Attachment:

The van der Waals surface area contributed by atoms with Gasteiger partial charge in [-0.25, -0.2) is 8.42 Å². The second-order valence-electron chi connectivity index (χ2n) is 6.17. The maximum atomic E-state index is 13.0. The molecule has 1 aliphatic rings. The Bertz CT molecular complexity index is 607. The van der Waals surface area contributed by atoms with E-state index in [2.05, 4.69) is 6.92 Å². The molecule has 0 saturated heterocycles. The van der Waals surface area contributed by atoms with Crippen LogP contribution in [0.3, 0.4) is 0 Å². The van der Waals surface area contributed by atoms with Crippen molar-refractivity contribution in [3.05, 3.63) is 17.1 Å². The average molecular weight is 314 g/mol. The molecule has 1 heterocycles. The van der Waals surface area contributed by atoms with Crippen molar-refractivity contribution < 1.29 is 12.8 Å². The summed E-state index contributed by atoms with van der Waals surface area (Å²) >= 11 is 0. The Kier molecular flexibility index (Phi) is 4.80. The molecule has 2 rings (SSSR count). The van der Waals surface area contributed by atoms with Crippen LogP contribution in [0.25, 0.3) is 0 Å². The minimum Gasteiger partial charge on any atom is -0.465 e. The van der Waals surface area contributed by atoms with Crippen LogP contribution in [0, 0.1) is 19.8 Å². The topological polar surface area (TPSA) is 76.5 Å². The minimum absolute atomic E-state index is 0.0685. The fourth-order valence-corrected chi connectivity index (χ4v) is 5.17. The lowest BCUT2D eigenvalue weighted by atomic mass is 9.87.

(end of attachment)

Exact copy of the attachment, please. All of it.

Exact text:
The van der Waals surface area contributed by atoms with Gasteiger partial charge in [-0.25, -0.2) is 8.42 Å². The second-order valence-electron chi connectivity index (χ2n) is 6.17. The maximum atomic E-state index is 13.0. The molecule has 1 aliphatic rings. The Bertz CT molecular complexity index is 607. The van der Waals surface area contributed by atoms with E-state index in [2.05, 4.69) is 6.92 Å². The molecule has 0 saturated heterocycles. The van der Waals surface area contributed by atoms with Crippen LogP contribution in [0.3, 0.4) is 0 Å². The van der Waals surface area contributed by atoms with Crippen molar-refractivity contribution in [3.05, 3.63) is 17.1 Å². The average molecular weight is 314 g/mol. The molecule has 1 heterocycles. The van der Waals surface area contributed by atoms with Crippen molar-refractivity contribution < 1.29 is 12.8 Å². The summed E-state index contributed by atoms with van der Waals surface area (Å²) >= 11 is 0. The Kier molecular flexibility index (Phi) is 4.80. The molecule has 2 rings (SSSR count). The van der Waals surface area contributed by atoms with Crippen LogP contribution in [0.25, 0.3) is 0 Å². The minimum Gasteiger partial charge on any atom is -0.465 e. The van der Waals surface area contributed by atoms with Crippen LogP contribution in [0, 0.1) is 19.8 Å². The topological polar surface area (TPSA) is 76.5 Å². The minimum absolute atomic E-state index is 0.0685. The fourth-order valence-corrected chi connectivity index (χ4v) is 5.17. The lowest BCUT2D eigenvalue weighted by atomic mass is 9.87.